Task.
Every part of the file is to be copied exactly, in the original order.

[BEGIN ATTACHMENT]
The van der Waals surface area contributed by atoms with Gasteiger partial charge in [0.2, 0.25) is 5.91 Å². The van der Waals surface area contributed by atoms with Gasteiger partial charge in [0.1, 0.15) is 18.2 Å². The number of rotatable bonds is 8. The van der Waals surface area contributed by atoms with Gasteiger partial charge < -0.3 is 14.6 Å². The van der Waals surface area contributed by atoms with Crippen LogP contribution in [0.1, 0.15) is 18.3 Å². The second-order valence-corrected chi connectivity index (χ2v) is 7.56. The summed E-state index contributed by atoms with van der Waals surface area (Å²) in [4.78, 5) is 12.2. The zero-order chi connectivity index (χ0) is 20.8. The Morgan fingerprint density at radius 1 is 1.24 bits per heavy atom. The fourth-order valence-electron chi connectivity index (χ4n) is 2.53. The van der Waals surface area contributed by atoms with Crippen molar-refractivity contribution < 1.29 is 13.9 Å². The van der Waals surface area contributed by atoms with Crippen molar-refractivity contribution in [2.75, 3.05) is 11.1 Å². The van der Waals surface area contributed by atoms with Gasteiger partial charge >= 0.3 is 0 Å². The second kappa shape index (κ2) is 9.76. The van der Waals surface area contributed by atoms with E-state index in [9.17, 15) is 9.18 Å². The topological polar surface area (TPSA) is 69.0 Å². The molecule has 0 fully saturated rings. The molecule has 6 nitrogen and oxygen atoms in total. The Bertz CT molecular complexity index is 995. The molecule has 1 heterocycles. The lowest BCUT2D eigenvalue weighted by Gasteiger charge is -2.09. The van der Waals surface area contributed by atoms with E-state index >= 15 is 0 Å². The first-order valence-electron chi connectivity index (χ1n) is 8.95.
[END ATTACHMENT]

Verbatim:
The van der Waals surface area contributed by atoms with Gasteiger partial charge in [0.2, 0.25) is 5.91 Å². The van der Waals surface area contributed by atoms with Gasteiger partial charge in [0.1, 0.15) is 18.2 Å². The number of rotatable bonds is 8. The van der Waals surface area contributed by atoms with Gasteiger partial charge < -0.3 is 14.6 Å². The van der Waals surface area contributed by atoms with Crippen LogP contribution in [0.1, 0.15) is 18.3 Å². The second-order valence-corrected chi connectivity index (χ2v) is 7.56. The summed E-state index contributed by atoms with van der Waals surface area (Å²) in [4.78, 5) is 12.2. The zero-order chi connectivity index (χ0) is 20.8. The Morgan fingerprint density at radius 1 is 1.24 bits per heavy atom. The fourth-order valence-electron chi connectivity index (χ4n) is 2.53. The van der Waals surface area contributed by atoms with Crippen molar-refractivity contribution < 1.29 is 13.9 Å². The van der Waals surface area contributed by atoms with Crippen molar-refractivity contribution in [2.75, 3.05) is 11.1 Å². The van der Waals surface area contributed by atoms with Gasteiger partial charge >= 0.3 is 0 Å². The second kappa shape index (κ2) is 9.76. The van der Waals surface area contributed by atoms with E-state index in [9.17, 15) is 9.18 Å². The topological polar surface area (TPSA) is 69.0 Å². The molecule has 0 fully saturated rings. The molecule has 6 nitrogen and oxygen atoms in total. The Bertz CT molecular complexity index is 995. The molecule has 1 heterocycles. The lowest BCUT2D eigenvalue weighted by Gasteiger charge is -2.09. The van der Waals surface area contributed by atoms with E-state index >= 15 is 0 Å². The first-order valence-electron chi connectivity index (χ1n) is 8.95.